Geriatric gossip

Old friends, old friends / Sat on their park bench like bookends. Simon & Garfunkel.

There were these two elderly gentlemen, hang on, what the hell, let’s call a spade a shovel, there were these two old gentlemen taking their early morning constitutional at their nearby park. Early to mid-eighties, if I am any judge. One of them was somewhat bent over with a walking stick for support. The other was relatively sprightly with an easy gait. Then there was me, an elderly denizen, an apt description for one who was giving the two oldies about twelve years, if a day, at an educated guess. The two spavined gents seemed to be involved in an animated conversation, which aroused my curiosity. After a short while, an inviting park bench beckoned and the two senior citizens decided to sit themselves down to continue their chinwag. As there was no other bench in the vicinity, I too parked myself at the edge of the bench, closed my eyes and did some deep breathing, apparently oblivious to any other goings-on. While my pretend posture was yogic, my actual intention was that of an inquisitive fly on the wall. Only, this was a fly sitting on a park bench. The oldies were unmindful of my presence, which was just as well, and my auditory canals were sharply attuned to the slightest chesty cough. Thus, I was privy to this fascinating chit-chat between the two gnarled, self-appointed wiseacres.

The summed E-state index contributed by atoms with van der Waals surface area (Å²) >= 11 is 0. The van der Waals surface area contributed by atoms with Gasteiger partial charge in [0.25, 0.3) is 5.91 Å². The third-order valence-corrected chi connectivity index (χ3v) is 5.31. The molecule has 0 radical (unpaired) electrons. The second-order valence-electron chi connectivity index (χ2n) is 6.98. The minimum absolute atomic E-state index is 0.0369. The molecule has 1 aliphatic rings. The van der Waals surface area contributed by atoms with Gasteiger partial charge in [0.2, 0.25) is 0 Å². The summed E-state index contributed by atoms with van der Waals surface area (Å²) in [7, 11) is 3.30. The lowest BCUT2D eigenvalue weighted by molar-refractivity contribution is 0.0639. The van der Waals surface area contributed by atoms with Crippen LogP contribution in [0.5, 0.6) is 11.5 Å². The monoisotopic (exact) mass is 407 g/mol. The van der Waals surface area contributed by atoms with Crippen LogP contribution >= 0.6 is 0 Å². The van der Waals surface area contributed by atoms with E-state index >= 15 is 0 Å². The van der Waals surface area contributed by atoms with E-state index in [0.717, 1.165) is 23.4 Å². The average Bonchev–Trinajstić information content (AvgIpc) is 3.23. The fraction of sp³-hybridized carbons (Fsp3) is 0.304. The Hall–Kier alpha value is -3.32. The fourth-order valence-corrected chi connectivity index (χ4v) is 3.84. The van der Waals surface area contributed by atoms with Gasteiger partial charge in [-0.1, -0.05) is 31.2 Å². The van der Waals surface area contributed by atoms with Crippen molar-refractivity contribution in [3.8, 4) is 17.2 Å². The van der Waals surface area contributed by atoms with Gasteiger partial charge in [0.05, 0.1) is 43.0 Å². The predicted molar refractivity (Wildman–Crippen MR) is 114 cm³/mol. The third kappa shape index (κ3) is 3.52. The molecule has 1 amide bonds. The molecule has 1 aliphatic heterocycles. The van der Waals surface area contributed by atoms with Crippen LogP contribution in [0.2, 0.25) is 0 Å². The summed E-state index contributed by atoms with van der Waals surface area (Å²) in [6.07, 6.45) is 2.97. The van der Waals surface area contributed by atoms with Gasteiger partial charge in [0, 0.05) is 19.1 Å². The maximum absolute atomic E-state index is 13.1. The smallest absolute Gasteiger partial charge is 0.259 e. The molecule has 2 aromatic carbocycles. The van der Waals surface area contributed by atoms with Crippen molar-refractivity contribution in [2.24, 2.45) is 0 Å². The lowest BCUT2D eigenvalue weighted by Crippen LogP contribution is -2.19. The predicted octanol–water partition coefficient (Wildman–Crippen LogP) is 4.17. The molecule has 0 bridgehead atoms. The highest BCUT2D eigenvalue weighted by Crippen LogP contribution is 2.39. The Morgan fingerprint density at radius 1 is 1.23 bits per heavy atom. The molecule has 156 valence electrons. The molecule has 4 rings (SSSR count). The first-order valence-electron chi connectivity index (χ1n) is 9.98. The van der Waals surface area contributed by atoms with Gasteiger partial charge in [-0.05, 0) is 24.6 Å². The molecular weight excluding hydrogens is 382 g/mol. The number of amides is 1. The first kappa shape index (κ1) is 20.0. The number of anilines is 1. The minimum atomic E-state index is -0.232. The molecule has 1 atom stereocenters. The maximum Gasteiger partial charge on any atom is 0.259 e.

‘I say Chandran, what a lovely morning eh? The lark’s on the wing; the snail’s on the thorn; God’s in his heaven – all’s right with the world.’

‘Nice one, Mathew. Is that one of your own, or is it something you lifted from one of the Wodehouse novels?’